Nina Teicholz – ‘Vegetable Oils: The Unknown Story’

Nina Teicholz – ‘Vegetable Oils: The Unknown Story’

August 8, 2019 100 By William Morgan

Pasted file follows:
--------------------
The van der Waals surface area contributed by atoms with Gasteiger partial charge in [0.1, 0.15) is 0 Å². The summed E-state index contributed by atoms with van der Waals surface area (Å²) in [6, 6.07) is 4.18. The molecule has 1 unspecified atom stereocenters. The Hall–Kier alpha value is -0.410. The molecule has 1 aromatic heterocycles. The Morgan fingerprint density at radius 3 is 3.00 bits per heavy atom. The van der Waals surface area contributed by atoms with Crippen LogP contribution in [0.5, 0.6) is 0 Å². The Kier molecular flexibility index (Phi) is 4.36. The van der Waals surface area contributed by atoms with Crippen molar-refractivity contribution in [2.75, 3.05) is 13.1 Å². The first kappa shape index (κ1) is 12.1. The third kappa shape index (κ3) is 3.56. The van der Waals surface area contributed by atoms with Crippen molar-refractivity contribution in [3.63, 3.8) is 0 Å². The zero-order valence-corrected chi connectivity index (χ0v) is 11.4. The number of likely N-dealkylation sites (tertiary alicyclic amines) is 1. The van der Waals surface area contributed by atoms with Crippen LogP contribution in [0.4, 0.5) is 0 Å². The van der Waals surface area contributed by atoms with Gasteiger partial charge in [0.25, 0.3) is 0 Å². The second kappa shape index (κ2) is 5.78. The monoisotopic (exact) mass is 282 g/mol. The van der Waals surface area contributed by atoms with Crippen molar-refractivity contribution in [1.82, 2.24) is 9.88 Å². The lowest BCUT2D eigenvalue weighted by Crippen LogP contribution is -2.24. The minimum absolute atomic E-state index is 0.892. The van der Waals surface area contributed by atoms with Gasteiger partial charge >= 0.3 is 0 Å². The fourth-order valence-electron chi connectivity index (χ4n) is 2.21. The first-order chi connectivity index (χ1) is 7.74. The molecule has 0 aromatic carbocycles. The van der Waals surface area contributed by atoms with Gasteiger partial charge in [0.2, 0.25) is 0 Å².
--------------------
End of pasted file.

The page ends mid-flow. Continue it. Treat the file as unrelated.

that is a hard act to follow that was excellent thank you them didn’t believe in the guy I was actually gonna start with something a little serious which is to say well first of all to say it’s been wonderful talking to everybody and the brakes and getting to know you and one of the things that people say to me often and wherever I go is what I’m so angry that there’s this incredible lie how do I live with this lie about everything that I’ve been told for so long and that is of course one of the things that we you know how to how do you deal with that you know actually was gonna call my my book the the big fat lie and then we thought well that’s too aggressive let’s call it the big fat surprise and but no matter what you call a surprise misrepresentation all the fact your nutrition science we we’ve we’ve been living this for in this world we’ve all been living this all the fact thing this is nothing new so I just want to look straight in the camera right now to the YouTube audience and say thank you to the thousands of people who have come out here to hear me speak today I really [Applause] the huge crowds that I see performing anyway okay let’s get that into the science now so I’m gonna talk about vegetable oils what are vegetable oils these are vegetable oils the ones that are most commonly known really soybean oil is the one that is really the main contributor to the oils we eat and they’re not really vegetable oil it sounds so lovely doesn’t it you know I always wonder about what PR room came up with the word vegetable oil they’re not made from vegetable oils vegetables like broccoli or anything they’re made from seeds and beans so there’s actually should be called seed oils and that in in the in amongst technical vegetable oils vegetable is scientist that’s actually what they called them among themselves of course they’re not natural these are the natural fats that humans ate for millennia there’s tallow which comes from cows and sooo it from lambs lard was these are the really the two main ones that were used in cooking in West in the West lard from pigs and of course butter and in other societies in Asian societies they also used coconut oil and palm oil those are traditional fats and you know we know they’re traditional from in the Odyssey Athena is says she lays down a fat goat and the chine of a great wild hog rich in lard for Odysseus obviously to kill him no so vegetable oils oils of any kind were really not used for human consumption they were used for industrial machinery as lubricants in their dust really ssin I mean first it was really whale oil from the 1820s to the 1860s and they were used for machinery and then when we killed all the whales we moved over to cottonseed oil which was a byproduct of you know the cotton was a huge crop in in the southern United States and they didn’t know what to do with the leftover oil so they started using that to replace whale oil and it wasn’t ice it was not a food this oil was used a little bit in the late 1800s to adulterate butter to kind of sneak it in but here’s the problem with oils and human consumption they are not stable they’re greasy and oily so this is just to show you the chemistry a saturated fatty acid has no double bonds in there between the carbon molecules and so it’s straight a double bond makes a kink in the chain but if it’s saturated meaning it’s saturated with hydrogen’s there are no double bonds so that’s straight and flat and those molecules can sit on top of each other all together and there’s no space between them and so they make solids saturated fats are solid whereas unsaturated fatty acids this is a polyunsaturated fatty acid poly means multiple double bonds between the carbons and and they’re unsaturated because if you broke this bond and put you could add hydrogen’s here so it’s not saturated with hydrogen’s so and those molecules don’t lie flat together they’re all squiggly and wiggly and so there’s space between them and therefore their oils that’s the basic chemistry so in order to use oils as foodstuff they had to make them straight and they did this through a process called hydrogenation so they they took oleic acid this is they’ll one of the polyunsaturated fats actually that’s not by touch feathers that mono and saturated fat but anyway the idea is they straighten it out through a process of called hydrogenation and hydrogenation is a very complex process that involves all kinds you know in huge fact I’ve actually have been in a hydrogenation Factory and you know there’s just floors and floors of machinery and they use metal catalyst and the hexane solvent and then they go through this incredibly long process because really when you take seeds or beans and you press them what comes out is this rancid gray liquid and then you have to make that palatable so you have to deodorize it and winterize it so it’s stable and you have go through all these all these steps you don’t turn it and you know milk it from a cow and churn it so it’s a lot more complicated but this is that that process is what allowed vegetable oils to come into the food supply and that happened because once it could be stabilized actually when they first stabilized this is Procter & Gamble who originally soap makers and tallow makers and when they first stabilized cottonseed oil in the early 1900s about 1910 or so when this process was discovered they looked at that and they said oh we’ll sell that as soap like the WHO and actually a lot of your soaps are made from oils that’s what’s you know a lot of soaps are and and then they looked and they said well that actually looks a lot like lard why don’t we try to sell it as lard so and this is in 1911 so they figured that out and they they and they had a number of names for they eventually landed on this idea of Crisco and that was the introduction of vegetable oils as a commercial product into the into the human food supply really that was really the beginning of it as a commercial product and they were brilliant about how they went about marketing this product and they did it you have to understand you know in America in the early 1900s particularly in America everybody wanted them almost every society everybody wants the new and the modern and so this was they would market Crisco as something I’m gonna quote now a that came comes from the book of Crisco that while Crisco may be a shock to the older generation born in an age less progressive than our own it is a modern woman is glad to give up butter and lard just as her grandmother quote her grandmother was happy to forego the fatiguing spinning wheel so it was like a supposed to be a liberation it was also marketed in contrast to the always sort of sordid conditions of animal slaughter and extraction of animal fats and but Crisco was made in sparkling bright rooms and clean countertops and chemistry labs and and they little white and quote white enamel covers metal surfaces to contrast it to the conditions of making animal fat so and it was incredibly successful I mean they really there’s in it that they sold cookbooks and all kinds of pamphlets and they marketed it and at the end they said you know and in every cookbook America in America butter is crossed out and Crisco is put and butter and lard are crossed out and Crisco is put in its place and that is what happened at about the same time margarine also entered margarine is also hardened vegetable oils and originally margarine very early on it used to be made with lard and coconut oil which are solid stable fats but by 1958 it was made entirely from polyunsaturated fats and it was a huge threat to the dairy industry if you want any insight into why one of the reasons it took me so long to write a book is that you know I spent like three months completely obsessed with margarine and and I went into there was this whole incredible chapter of the dairy industry trying to put to prevent the margarine industry from entering in and so they had all kinds of taxes and restrictions and you couldn’t sell yellow margarine you had to only sell it as white and then you would get a little color capsule that you would need into it to make it yellow it’ll look like butter and these are angry housewives protesting that they want their margarine because of course margit vegetable oils were very quickly cheaper they were just cheaper so housewives wanted them and and eventually it became accepted really in World War two when even wealthy women wanted to save money and it was considered okay than to put margarine on an on an elegant table and so that was sort of the end of margarine restrictions so these are the so-so Crisco and margarine are the main ways that vegetable oils entered into our food supply and that all happened really they were introduced and and solidly in the food supply by the by the mid twentieth century so and then one did oil as oil come in this actually happened in another 1940s because they they they had figured out by 1940 they had figured out how to stabilize oil just enough to sell it in a bottle remember oils are rancid products they oxidize really easily they go rancid and bad they didn’t they don’t know shelf-life stability but they figured out a little chemical fix in the 1940s and so now they were able to sell it as oils so and then they of course as we know they got a huge boost when the American Heart Association started recommending polyunsaturated vegetable oils to replace saturated fats and this was a tremendous boost to the vegetable oil industry as we know that was all part of Ansel Keyes’s diet heart hypothesis we said saturated fats and cholesterol caused heart disease and that happened in response to the tremendous panic over the rising tide of heart disease with President Eisenhower himself having a heart attack in 1955 and being out of the Oval Office for ten whole days just imagine your president is out of the office with you know for ten days I mean like really I mean at the nation was in a tremendous panic and and it was into that vacuum of understanding about what causes heart disease that that Ancel Keys stepped and this is just my chart to show you what an incredibly ludicrous idea it was at the time that President Eisenhower’s heart attack was caused by saturated fats already declining in the food supply what was perfectly rising in lockstep with heart disease was unsaturated vegetable oils so how crazy to think that you would solve a condition with with the the food that was had been just invented and and seemed to be perfectly correlated with heart disease anyway and there’s also a really interesting back story about how the American Heart Association had really had deep deep ties with the vegetable oil industry and in fact had been launched by Procter & Gamble a vegetable oil that one of their products was Crisco you know Procter & Gamble original maker of Crisco so and there’s a story that I tell in my book that I’m the American Heart Association to understand because because heart disease really only came was rare until the late 1920s the American Heart Association you know cardiologist was a relatively small little specialty and they were they were they were not a big group and they had an office small office and almost no money they they the American Heart Association really was nothing to look at until the Procter & Gamble came along in 1948 and they designated them the to be the recipient of this Jack Benny radio show contest was called the walking man contest where all the proceeds from the show went to the American Heart Association and as the American Heart Association’s own history book reads it says and overnight millions flew into our poured into our coffers as the Procter & Gamble man they had a dinner celebrated and handed us the cheque and overnight they became a huge massive nonprofit organization they’re still the biggest nonprofit in the u.s. today all thanks to their launch by Procter & Gamble whom they paid off I think very well and because there you know they were recommending Crisco products in fact there’s a story that I don’t have the picture of it but there’s a story of a there’s I have a letter from a scientist complaining to Campbell Moses who is the president of the American Heart Association in the 1960s saying you know Campbell I can’t believe the rank commercialism of your posing in that film with your face next to a bottle of Crisco oil and I won’t participate if you if you continue to do that so the American Heart Association so you know what what this enabled the vegetable oil industry to do was to market itself basically as a health food you know as as a food that you can eat in order to avoid a heart attack these are some more ads take this ad to your doctor so they can prescribe vegetable oils to you and here’s margarine for because of course your eight-year-old should worry about cholesterol that actually that ad actually became the subject of a whole lawsuit and was eventually banned because there was no evidence and still is no evidence that high cholesterol and children has anything to do with heart disease except for in rare genetic cases let’s see testing the diet heart hypothesis this is just to let you know that that this whole idea that saturated fats replacing saturated fats with polyunsaturated fats has been tested in large randomized controlled clinical trials on more people than have ever been tested on any other hypothesis in the world in nutrition science and the results you know large well controlled trials and which are the gold standard of evidence and they have shown no effect of saturated fat on any card upon cardiovascular mortality or total mortality so that and that that knowledge is part of the alt fat world that we live in which is that it nobody talks about that so one of the reasons I wanted to bring up those studies is that in those trials where they made in all those trials they tended to replace regular fats with like lard and meat and and and then they would replace those with vegetable oils right so in effect what you’re studying you’re studying a number of things in those trials but one of the things you’re studying is well what is the effect of having a high vegetable oil diet if you have a lot of corn oil and soybean oil what happens well in nearly a dozen of these studies they found a number of worries and things including that in all the experimental groups they died at higher rates of cancer so this is the LA LA veterans study where the entered the men ate diets high in soy corn safflower cottonseed oil six years of this wasn’t a perfect trial they didn’t control for smoking se but but the it was successful I mean one of the markers of a successful trial is that they de men did successfully lower their cholesterol as they did in all the diet heart trials and but they died at more than twice the rate of the control group from cancer and that was found in another in another another trials as well they also had two times higher rates of gall stones gulsta was found in another cholesterol-lowering trial so maybe it’s the vegetable oils maybe it’s the cholesterol-lowering we don’t know strokes also found in people who have lower and much higher rates and people who have lower cholesterol and in fact the pure study that just came out recently which was the largest ever epidemiological study ever undertaken they found that the lowered the saturated fat you ate the people who ate the lowest amount of saturated fat had the highest risk of stroke so whether or not that’s the low amount of saturated fats or the high amount of vegetable oils they’re eating or the low cholesterol we don’t know but that’s a disturbing finding that is clearly now echoing through these this work also possible cirrhosis of the liver that was found and more in this in more than just that study they’re so worrisome side effects of switching your diet over to vegetable oils from saturated fats and was in fact so worrisome that that NIH had a series of high-level meetings on this at which people like Ansel keys and his buddies were all invited to try to figure out what was going on with these trials why the higher rates of cancer and gallstones and they had so this is three separate years they had these meetings and they they had various ideas they thought that maybe low cholesterol was a was a sign of getting cancer anyway in the end they just decided that lowering cholesterol was too important heart disease was it was too important to fight heart to fight heart disease and they didn’t want any kind of other message getting in the way of their cholesterol lowering advice so but this just shows you the the rise in in vegetable oils over the course that’s actually it is the food group that has more than any other food group it has risen the most so it’s like our consumption of it has gone from zero to seven to eight percent of all calories that we consume in the US which is just like like one hundred and twenty one thousand times more than we ate in nineteen hundred and now it’s mostly soybean oil so so why why do we have this astronomic rise well obviously there’s the fact that the american hardest put our heart association is supporting this idea then the US dietary guidelines get on board and they say replace your saturated fats with polyunsaturated vegetable oil so it doesn’t say that quite there but it does and then there’s that hydrogenated oil becomes the backbone of the food industry so you know almost every food in these supermarket or aisles um is comprised of you know usually it’s mainly like some sugar green and then they need a fat you need a fat to make any cookie cracker shirt crisp anything and that fat is hydrogenated soybean oil that’s just always the way it was and because it’s cheap it’s easy to manipulate and so every one of these products contains hydrogenated oils or did until quite until quite recently these are the natural alternatives so they’re you know that you these are the non animal-based natural alternatives that can also be used by food manufacturers and indeed were in for a good part up until the 80s these were used by food companies in their products but and they’re healthier because they are they’re they’re more stable and because they’re solid defend their naturally solid they don’t have to go through that hydrogenation product process to become solid but these were sort of scared out of the US food supply because for a number of reasons that are really fascinating one was the American Soybean Association recognized that the tropical oils were a threat to them and so they came up with this idea this is Steve Drake who is the head of the American Soybean Association when they were doing this whole campaign from 1960 yeah 1986 to 1989 and they distributed all these fat fighter kits that what you don’t know about tropical oils will kill you and they pictured like sleazy Asians with cigars saying like you know putting new wholesome American farmer out of business and then the kid that came up with the term tree lard which sounds really appealing and definitely had an effect and I just put this up because I see echoes of this really in this recent night we’ve a couple people have mentioned at this recent American Heart Association presidential advisory they focused quite a lot on coconut oil like why are they focusing on coconut oil they this is in their their heart news which I just have to say as an aside like here they’re creating the controversy and then here they’re saying why all the hubbub over the controversy we’re creating it’s just such a classic tactic but they do they really emphasize coconut oil coconut oil does not have any different kind of saturated fats than any of the other saturated fats that have all been tested in those randomized controlled clinical trials finding no effect on on on mortality so why are they focusing on coconut oil well you know it may be that they receive lots of money this is just one of the things that I happen to found because actually was somebody was stupid enough to put this on the web but you know they get a lot of money from so you know soybean companies so I mean vegetable oil companies and so maybe that’s the reason maybe coconut oil is still a threat to them coconut oil has certainly experienced a real resurgence tropical oils have experienced a resurgence in the u.s. back in the 80s another reason that that we saw a rise in polyunsaturated hydrogenated oils is that there was this passionate Nebraska millionaire Phillips Sokolov who took out all these ads he really believed that tropical oils were killing people he was one of those passionate uninformed people and we are not gonna name any names right now but you know we all know them and he went on this he just spent all his money he had suffered a heart attack thought that going on a prudent plant-based diet was what saved him and now he’s gonna save the rest of America and he took out all these ads and he had everybody call every executive at all the major food companies and that had an extraordinary effect of you know all of our big food companies Nabisco Kraft everybody just getting at pulling out all their palm oil and and coconut oil and switching over to Pollyanna hydrogenated polyunsaturated oils so and then there’s also our friend CSP for those of you saw my talk yesterday they’re the ones who were in charge of the retraction letter always on the right side of science and they were saying they they’ve always been against saturated fats and they were pushing trans fats and they did this particularly in movie theaters getting rid of any kind of butter pop popcorn or coconut oil pop popcorn and they got rid of all the side all the fats and restaurants and all the fryers so so this meant that there was by the end of the 1980s all the fats used in in restaurants and processing and foodservice and cafeterias everywhere was hydrogenated vegetable oils and I’m sure it’s a similar situation for in this country and others but then whoops partially hydrogenated vegetable oils contain trans fats and these are some of the original researchers who kind of who were interested in evolved and in figuring out understanding trans fats and understanding their role and and why they were potentially a danger to health and so not due to their work but eventually when Harvard caught whiff of it and Harvard decided to get involved then the FDA decided to ban trans fats and I don’t know what the situation is with trans fats here but it’s not bad it’s not banned so well I’ll just tell you a little story about the trans fats were banned because they slightly raise LDL cholesterol so we all know what we think of LDL cholesterol and I don’t think that was a correct reason for banning them they were also banned largely on the basis of epidemiological data however trans fats those other researchers I just showed you they did find a number of other disturbing health effects of trans fats which makes me not sorry they’re banned even if it was for the wrong reasons but the problem is what replaces trans fats this is a hue huge issue and again they are you have to remember this is the poly unsaturated molecule not stable it’s not stable unless it’s hydrogenated so still not stable if you can’t hydrogenated it it’s not a stable molecule and so vegetable oil companies started going back to all their chemistry labs and figuring out well what were they going to use they needed a new newfangled something or other to replace hydrogenated fats and this is what they’ve come up with so they’ve genetically modified soybeans to produce less of the particular fatty acids that seemed to cause rancid a like linoleic linolenic they’ve tried to change the expression of those particular fatty acids a lot more sunflower oil which is naturally a little more stable has come out because it’s higher in some monounsaturated fats and then they’ve made this thing called interests terrified oils which where they take each each triglyceride you know in a fatty acid they have triglycerides they swap around the actual carbon molecules and anyway that is who knows what that is and you know probably another trans fats in 20 years time but all in all of these are expensive options whether we really should do is just go back to these using saturated fats right we should just go back to using lard and tallow and suet natural non oxidizing but we can’t because our dietary guidelines put a limit on saturated fat so that’s why we have in all of our restaurants still you know they’re just using the cheapest option so this is what I wanted to say which is the the other the other way in which we talk about the polyunsaturated fats is that these are omega sixes and that’s another way you might have heard of them and they are omega sixes are known to be have inflammatory effects right and part of the reasons we’re just showing you this chart is that we get you get some omega sixes in in nuts and in other places most of them come from vegetable oils and probably some of you you’ve heard of the omega-3 six ratio you’re supposed to keep that ratio relatively high in omega-3s and relatively low and omega-6 is and people are always telling you spend a lot of money on Omega threes to get that ratio up well you’re never gonna have maybe some of you do you can it’s really if you’re eating a lot of vegetables you’re gonna be spending a fortune in your omega-3 is to get your omega-3 ratio up the best way to get that ratio if you believe in it in good shape is to just not have Omega sixes keep your mega sixes down and even healthy people who tend to binge on nuts might be having too many omega sixes so you do have to watch out for that especially with all these new nut flours around people are baking with so it’s it’s just something to be aware of this is to show you what is happening in restaurant fryers across the across the country is that they are using they’ve just gone back to regular soybean oil corn oil and this is another thing I bring this up also for this crowd who probably is you know very health conscious but you may not know what your oil the restaurant that you go to is frying in and and I know in America all the McDonald’s all the every fast-food chain and really it’s not even the fast food chains that you know which probably you avoid but you know every every mom-and-pop restaurant where they have fried food they’re frying and just regular oils and I I don’t think I have time to go into the whole story of how scary heated vegetable oils are and I’m not you know flogging my book but I will tell you at the end of chapter nine should you choose to do if you want to get it it really has the whole incredible story that I came across these are some just some of the toxic oxidation products that are in heated oils and the kinds of effects that they have aldehydes aldehydes one of the aldehydes is a formal marker for your cancer for cancer risk and aldehydes are created are just created in huge amounts in fry when they fry food and in polyunsaturated oils and there was a woman in who didn’t experiment to her local McDonald’s and started you know getting just measuring the aldehydes in the in the fried chicken nuggets and the French fries and she found hundreds of talks all kinds of oxidation products but very high levels of these aldehydes they are really terrifying and you know I weigh it the way I came across this whole story was that I actually you know if you spend enough time talking to vegetable oil scientists as I have done they you know one of them said you know he said you know what’s going on in the restaurants don’t you I mean says ever since they’ve gone to these trans free oils they have been having these horrible cleaning problems they understand them as cleaning problems because the fryers are getting clogged there–they because the oils turn into polymers when they go through all this this he did they but that long that long molecule I showed you becomes degraded and broken up and it changes into other kinds of polymers and that like the polymers and paint right so they would clog up the drains and they would have this gooey sticky stuff on the walls and they would try to scrape it off and nobody could scrape it off so they had to invent a new cleaner that was extra strong that had sort of extra strength chemicals in it that to use to try to de polymerize the stuff on the walls and in the drains and on the floors of all these fast-food places he said the polymers this these degraded molecules were so unstable that when they would put the uniforms in the backs of trucks to go take him to the cleaners the uniforms would spontaneously combust and then they when they took him today to clean them and they’d put them in the dryers there were still so many of these toxic chemicals in them that they would they would explode in the dryers so I mean just imagine we’re just all putting this in our bodies so and that is why you know McDonald’s used to fry their french fries in tallow right and I’m sure and actually and I’ve always thought oh they must taste a lot better and in fact Malcom Gladwell who’s a famous writer and now does a podcast and did this episode based really entirely on my book he one of the things he did was he went to McDonald’s and he had them do some french fries in tallow and then had a taste test with everybody in the room and it was like hands-down 100 percent tastier were the tallow french fries and I hope one day I can try some Tyler french fries I just want to say something about olive oil because everybody asked me about this olive oil is a little different from a polyunsaturated seed oil because it only has one double bond so it’s a monounsaturated fat so again you think of a double bond as something that can open up and grab an oxygen oxygen and that’s oxidation which causes inflammation if you only got one double bond you’ve only got one hand out there one other oxygen where so it’s a bit more stable and in the number of the experiments where they’ve done where they’ve looked at what happens when you heat oils the most oxidation products toxic oxidation products are produced with polyunsaturated fats because they have the most bonds that can open up there’s a kind of mana olive oil that’s kind of in it in but in between range and the lowest oxidation products are of course with saturated fats which have no double bonds but monounsaturated fats are sort of in-between there and that’s why I say for salad dressings use olive oil right any any non heated application application sound like a food executive anything you’re doing to cook in the kitchen use olive oil if you’re not going to heat it don’t use any polyunsaturated fats and that includes canola oil which is maybe is a little bit of a better blend but still it’s it’s got polyunsaturated there and for cooking really just use saturated fats try to say the word lard and not feel disgusted and then buy some lard which is like fantastic to cook with I when I started cooking with lard I couldn’t get over like how flaky we don’t make pie crusts anymore but you know really wonderful it is to cook with and avoid fried food in restaurants unless you really know that they’re there you know unless you found the restaurant that cooks with tallow again and this is of course entirely in contrast to everything that your experts are telling you which is to replace saturated fats with polyunsaturated fatty acids and you know I mean at this point this recommendation now really is just hanging by a thread and what they’ve done is they’ve really ignored all those randomized controlled clinical trials which are the gold standard of evidence and they’re trying to especially again coming out of Harvard like endless studies based on their epidemiological data a weaker very weak kind of data to try to support this policy recommendation so so that’s it you know these are just some pictures to show you ancient foods we can you know these are traditional fats there are lovely that they taste good and like Belinda and Gary you can even fall in love forever leading live I bet you they’re good singers too anyway thank you [Applause]